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After seven years as a camper, Jim Baker approached me in the off season with a special offer.   He extended an invitation for me to return for the following camp as a counselor.  He gave me the option of being a counselor (at the age of 16) or returning as a camper and mentioned that the choice would not be without sacrifice on my part.  One particular item would be that, if I chose to become a counselor, I would never have the opportunity to be the Chief or Sag of the Seneca tribe.  He also made the point that some of the campers would be older than me and but he didn't think that would be an issue.  The decision would be mine to make.

My camp career continued as a counselor and not as a camper.   First, it was a huge honor to be selected by Jim and have the opportunity to become a member of the Big Feet.  Second, Jim had such a way of relating to young people that when asked, answering his request was really the best option.  The transition from camper to counselor was major.  For classes, I would be teaching archery and rifle marksmanship to campers.  I was handed a lot of responsibility early as a counselor.  At the time, there was a firing range at camp and one of the classes offered was learning to shoot target practice with .22 rifles.  We did not have an established archery range per se, so we just used targets in the open recreation area.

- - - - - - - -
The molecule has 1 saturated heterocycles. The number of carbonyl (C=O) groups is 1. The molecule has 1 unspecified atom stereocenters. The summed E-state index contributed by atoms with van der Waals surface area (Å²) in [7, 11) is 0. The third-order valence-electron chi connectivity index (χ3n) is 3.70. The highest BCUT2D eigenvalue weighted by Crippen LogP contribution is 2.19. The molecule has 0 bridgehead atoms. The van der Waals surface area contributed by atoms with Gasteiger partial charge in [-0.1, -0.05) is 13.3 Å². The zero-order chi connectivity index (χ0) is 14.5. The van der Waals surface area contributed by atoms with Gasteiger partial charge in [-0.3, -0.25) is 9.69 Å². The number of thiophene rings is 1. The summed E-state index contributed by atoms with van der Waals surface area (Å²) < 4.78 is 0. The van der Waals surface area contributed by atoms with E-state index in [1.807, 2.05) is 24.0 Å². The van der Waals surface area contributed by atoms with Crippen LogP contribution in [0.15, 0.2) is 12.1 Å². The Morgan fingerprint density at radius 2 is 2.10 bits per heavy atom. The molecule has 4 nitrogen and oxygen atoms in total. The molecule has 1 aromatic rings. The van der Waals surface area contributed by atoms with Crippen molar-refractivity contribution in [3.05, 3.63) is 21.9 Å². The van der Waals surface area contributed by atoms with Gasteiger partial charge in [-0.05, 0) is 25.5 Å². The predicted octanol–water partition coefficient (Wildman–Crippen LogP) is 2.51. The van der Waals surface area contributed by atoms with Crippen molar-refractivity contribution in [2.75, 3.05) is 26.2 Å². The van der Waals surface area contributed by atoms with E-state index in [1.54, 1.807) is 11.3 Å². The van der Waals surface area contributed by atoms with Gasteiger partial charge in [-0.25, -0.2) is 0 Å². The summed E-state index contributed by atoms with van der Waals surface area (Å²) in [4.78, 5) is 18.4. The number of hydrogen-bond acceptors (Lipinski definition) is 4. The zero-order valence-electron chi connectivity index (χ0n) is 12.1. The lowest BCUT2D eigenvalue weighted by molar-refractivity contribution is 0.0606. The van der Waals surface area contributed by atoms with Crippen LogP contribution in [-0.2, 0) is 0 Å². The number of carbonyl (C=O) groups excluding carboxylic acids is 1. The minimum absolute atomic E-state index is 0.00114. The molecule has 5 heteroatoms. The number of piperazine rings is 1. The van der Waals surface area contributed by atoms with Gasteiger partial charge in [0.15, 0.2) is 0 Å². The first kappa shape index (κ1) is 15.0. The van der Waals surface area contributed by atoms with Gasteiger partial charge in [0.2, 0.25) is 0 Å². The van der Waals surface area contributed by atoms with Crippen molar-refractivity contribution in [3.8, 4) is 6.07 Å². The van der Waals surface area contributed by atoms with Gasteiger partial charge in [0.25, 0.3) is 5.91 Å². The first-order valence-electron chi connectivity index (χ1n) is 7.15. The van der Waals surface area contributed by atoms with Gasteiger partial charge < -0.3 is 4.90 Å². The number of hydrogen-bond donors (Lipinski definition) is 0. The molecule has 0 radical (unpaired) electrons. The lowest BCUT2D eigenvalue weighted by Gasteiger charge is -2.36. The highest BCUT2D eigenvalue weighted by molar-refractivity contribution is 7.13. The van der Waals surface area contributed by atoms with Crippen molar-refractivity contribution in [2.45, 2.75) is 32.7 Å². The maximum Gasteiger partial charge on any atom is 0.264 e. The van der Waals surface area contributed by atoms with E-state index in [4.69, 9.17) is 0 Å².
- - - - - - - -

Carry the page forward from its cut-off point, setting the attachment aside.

More to be added.  **********************
One of the dynamic experiences with being a counselor was working with the 4-H state and county staff.  Jim Baker, Marion McDonald, Dean Belt, Ted Palmer and others all contributed in making the "best camp better."  It was an honor just to work with their leadership.
Jim Baker at Camp
Marion McDonald at State Fair
Dean Belt
(need picture)
Ted Palmer
(need picture)

One of the funniest skits that I remember doing as a counselor was done on "party night" for both weeks of camp.  The Big Feet presented a skit featuring me and the song leader, who was from 4-H camp in West Virginia.  It was not unusual for Jim Baker to invite a college student from West Virginia to be our song leader for our camp especially in the early years of camp.

BASIS:  The basis of the skit was to have our song leader provide a lesson and demonstration in doing "make-up" for the girls.  Just because we were at camp was no reason to "let yourself go" and it was important to always look your best at camp, especially for the "Good Grooming Contest."  The scene was a small table with all types of cosmetics arranged in a semi-circle in the order of the application.  There was powder, lipstick, cream, eye shadow and other items that I don't remember.  The song leader was seated behind the table facing the campers.

SETUP:  The setup for the skit however, had an additional "unseen" character played by me.  I was seated directly behind the song leader with a covering such as a blanket, over me.  Her arms were down by her side under the blanket and my arms replaced hers in the scene.  It was immensely obvious that the arms were not hers.  Once in place, we were ready for the skit.